01 product description
An original take on the floor lamp, which develops horizontally and has stolen its name from a cartoon character.
Stewie, a Luca Nichetto design, is the new element for the house of today, brand-new, unconventional and friendly. It breaks the mould, choosing a light source that skims the ground, large sizes and a light, soft and flexible material.
To get the desired result, we selected a heat-shaped, expanded polyethylene covered by a particular fabric with the properties of a prism, adopting the same technology as used in the sporting world or for travel accessories. This particular combination of materials conveys a warm, soft aspect and lends itself perfectly to the idea, which gave birth to Stewie. Being heat-shaped, gives in fact maximum freedom to obtain the good-sized concave shape planned to reflect the light with a certain soft effect.
Stewie stands out for the visual impact of its shape, its size and the unusual light it emits. Even when off, it retains its theatrical characteristics and the distinctive personality which it brings to each environment: cutting across boundaries in use and unmistakable in shape, it is perfectly at ease, whether in the bedroom or the living areas as well as in communal spaces: use it in compositions to create comfortable lounge areas.
03 technical data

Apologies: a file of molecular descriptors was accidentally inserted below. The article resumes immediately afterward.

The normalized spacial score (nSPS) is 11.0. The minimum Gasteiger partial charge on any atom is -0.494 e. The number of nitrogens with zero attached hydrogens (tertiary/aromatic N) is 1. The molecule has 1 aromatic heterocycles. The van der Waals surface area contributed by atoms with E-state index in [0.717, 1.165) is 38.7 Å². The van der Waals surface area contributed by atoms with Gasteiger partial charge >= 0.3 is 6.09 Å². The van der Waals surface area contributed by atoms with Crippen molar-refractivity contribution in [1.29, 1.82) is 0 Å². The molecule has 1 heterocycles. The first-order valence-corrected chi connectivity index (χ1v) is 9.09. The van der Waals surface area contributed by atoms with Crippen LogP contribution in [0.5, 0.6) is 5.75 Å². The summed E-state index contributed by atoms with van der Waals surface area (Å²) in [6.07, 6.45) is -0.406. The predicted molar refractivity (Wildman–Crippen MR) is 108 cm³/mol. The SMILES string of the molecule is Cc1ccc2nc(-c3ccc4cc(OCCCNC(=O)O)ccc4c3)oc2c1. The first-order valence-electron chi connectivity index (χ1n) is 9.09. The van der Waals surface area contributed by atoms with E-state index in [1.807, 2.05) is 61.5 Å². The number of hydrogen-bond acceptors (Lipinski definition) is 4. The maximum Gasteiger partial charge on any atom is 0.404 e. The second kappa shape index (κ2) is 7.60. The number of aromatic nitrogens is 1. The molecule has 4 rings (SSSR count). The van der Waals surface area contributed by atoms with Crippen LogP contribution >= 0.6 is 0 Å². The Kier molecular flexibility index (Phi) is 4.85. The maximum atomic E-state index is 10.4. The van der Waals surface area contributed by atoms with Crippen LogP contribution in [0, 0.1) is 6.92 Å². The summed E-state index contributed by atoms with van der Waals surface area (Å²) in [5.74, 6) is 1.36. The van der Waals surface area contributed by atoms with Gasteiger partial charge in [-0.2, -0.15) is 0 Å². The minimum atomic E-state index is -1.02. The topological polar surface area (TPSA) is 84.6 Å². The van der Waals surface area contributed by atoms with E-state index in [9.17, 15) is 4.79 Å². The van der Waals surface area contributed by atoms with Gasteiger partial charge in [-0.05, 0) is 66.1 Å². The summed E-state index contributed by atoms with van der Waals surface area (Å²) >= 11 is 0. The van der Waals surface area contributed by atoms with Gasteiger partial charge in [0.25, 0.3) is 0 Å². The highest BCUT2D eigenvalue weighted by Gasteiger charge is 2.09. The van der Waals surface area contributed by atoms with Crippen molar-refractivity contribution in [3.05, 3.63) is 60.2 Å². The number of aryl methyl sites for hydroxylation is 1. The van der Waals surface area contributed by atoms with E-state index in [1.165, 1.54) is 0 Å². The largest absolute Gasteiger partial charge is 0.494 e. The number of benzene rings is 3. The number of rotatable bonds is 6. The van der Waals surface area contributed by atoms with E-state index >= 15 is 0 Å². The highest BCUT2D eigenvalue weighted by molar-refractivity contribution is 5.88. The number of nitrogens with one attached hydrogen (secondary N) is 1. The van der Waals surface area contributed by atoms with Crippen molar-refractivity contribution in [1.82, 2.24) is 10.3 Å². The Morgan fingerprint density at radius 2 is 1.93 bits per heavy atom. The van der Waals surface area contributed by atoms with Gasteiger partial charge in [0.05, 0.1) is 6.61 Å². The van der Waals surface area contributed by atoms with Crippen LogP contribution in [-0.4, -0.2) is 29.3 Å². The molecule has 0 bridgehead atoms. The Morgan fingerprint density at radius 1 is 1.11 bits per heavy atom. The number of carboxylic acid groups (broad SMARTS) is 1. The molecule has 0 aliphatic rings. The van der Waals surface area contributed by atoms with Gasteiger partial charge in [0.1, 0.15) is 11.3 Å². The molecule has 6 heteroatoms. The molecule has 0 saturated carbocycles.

|Fluorescent 1x 40W|
04 TagsExhibitions, fairs, Foscarini Articles, Foscarini Products, Luca Nichetto Articles, Luca Nichetto Products, Salone del Mobile 2012
05 Articles about Foscarini and Luca Nichetto
It’s hardly surprising that Carlo Urbinati has chosen an article on a light bulb. But we wouldn’t have guessed that the modest founder of Foscarini is fascinated by as iridescent a figure as Carlo Mollino.› To the article
Four legs and a seat shell
Yes, folks, it really does exist: the universal chair of 2015. It was designed by various hands, comes in numerous versions and yet still follows a typology going back to a famous forebear. Ultimately, it is the subtle differences that count.› To the article
Wake-up call with eyes and fringes
Danish design has a contemporary look to it, despite many of the ideas being over 50 years old. At Copenhagen’s “3daysofdesign” there was much talk of tradition and values, and of updating classics.› To the article